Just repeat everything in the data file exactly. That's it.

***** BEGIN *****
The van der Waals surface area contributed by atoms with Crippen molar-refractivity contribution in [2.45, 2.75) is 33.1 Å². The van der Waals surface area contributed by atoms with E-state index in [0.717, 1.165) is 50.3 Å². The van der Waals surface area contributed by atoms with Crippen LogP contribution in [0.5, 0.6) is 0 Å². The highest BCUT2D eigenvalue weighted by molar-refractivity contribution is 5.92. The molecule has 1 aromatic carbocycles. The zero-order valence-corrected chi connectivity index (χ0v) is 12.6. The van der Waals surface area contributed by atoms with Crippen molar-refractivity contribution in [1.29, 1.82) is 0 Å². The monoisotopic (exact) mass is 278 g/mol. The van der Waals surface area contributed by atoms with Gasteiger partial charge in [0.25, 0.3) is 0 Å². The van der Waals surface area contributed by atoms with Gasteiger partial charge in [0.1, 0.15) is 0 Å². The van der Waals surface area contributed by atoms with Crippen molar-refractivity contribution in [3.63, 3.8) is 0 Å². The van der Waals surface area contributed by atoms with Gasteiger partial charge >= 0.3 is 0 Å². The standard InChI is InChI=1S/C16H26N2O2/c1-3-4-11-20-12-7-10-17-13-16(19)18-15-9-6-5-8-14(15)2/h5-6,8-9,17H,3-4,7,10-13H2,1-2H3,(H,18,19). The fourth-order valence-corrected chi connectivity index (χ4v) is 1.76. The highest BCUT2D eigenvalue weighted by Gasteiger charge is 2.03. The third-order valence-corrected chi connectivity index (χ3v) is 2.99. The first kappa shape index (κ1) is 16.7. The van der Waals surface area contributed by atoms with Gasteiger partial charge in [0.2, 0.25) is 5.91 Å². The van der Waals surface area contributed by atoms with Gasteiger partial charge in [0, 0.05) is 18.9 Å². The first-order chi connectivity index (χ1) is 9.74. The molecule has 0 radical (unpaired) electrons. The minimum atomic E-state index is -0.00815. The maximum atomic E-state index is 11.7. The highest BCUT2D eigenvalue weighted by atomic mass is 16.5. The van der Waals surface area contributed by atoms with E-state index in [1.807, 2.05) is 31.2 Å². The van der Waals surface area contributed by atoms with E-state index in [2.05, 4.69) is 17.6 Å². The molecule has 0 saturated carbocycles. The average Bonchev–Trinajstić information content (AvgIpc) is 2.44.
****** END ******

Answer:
The van der Waals surface area contributed by atoms with Crippen molar-refractivity contribution in [2.45, 2.75) is 33.1 Å². The van der Waals surface area contributed by atoms with E-state index in [0.717, 1.165) is 50.3 Å². The van der Waals surface area contributed by atoms with Crippen LogP contribution in [0.5, 0.6) is 0 Å². The highest BCUT2D eigenvalue weighted by molar-refractivity contribution is 5.92. The molecule has 1 aromatic carbocycles. The zero-order valence-corrected chi connectivity index (χ0v) is 12.6. The van der Waals surface area contributed by atoms with Crippen molar-refractivity contribution in [1.29, 1.82) is 0 Å². The monoisotopic (exact) mass is 278 g/mol. The van der Waals surface area contributed by atoms with Gasteiger partial charge in [0.25, 0.3) is 0 Å². The van der Waals surface area contributed by atoms with Gasteiger partial charge in [0.1, 0.15) is 0 Å². The van der Waals surface area contributed by atoms with Crippen molar-refractivity contribution in [3.63, 3.8) is 0 Å². The van der Waals surface area contributed by atoms with Gasteiger partial charge >= 0.3 is 0 Å². The standard InChI is InChI=1S/C16H26N2O2/c1-3-4-11-20-12-7-10-17-13-16(19)18-15-9-6-5-8-14(15)2/h5-6,8-9,17H,3-4,7,10-13H2,1-2H3,(H,18,19). The fourth-order valence-corrected chi connectivity index (χ4v) is 1.76. The highest BCUT2D eigenvalue weighted by Gasteiger charge is 2.03. The third-order valence-corrected chi connectivity index (χ3v) is 2.99. The first kappa shape index (κ1) is 16.7. The van der Waals surface area contributed by atoms with Gasteiger partial charge in [0.2, 0.25) is 5.91 Å². The van der Waals surface area contributed by atoms with Gasteiger partial charge in [0, 0.05) is 18.9 Å². The first-order chi connectivity index (χ1) is 9.74. The molecule has 0 radical (unpaired) electrons. The minimum atomic E-state index is -0.00815. The maximum atomic E-state index is 11.7. The highest BCUT2D eigenvalue weighted by atomic mass is 16.5. The van der Waals surface area contributed by atoms with E-state index in [1.807, 2.05) is 31.2 Å². The van der Waals surface area contributed by atoms with E-state index in [2.05, 4.69) is 17.6 Å². The molecule has 0 saturated carbocycles. The average Bonchev–Trinajstić information content (AvgIpc) is 2.44.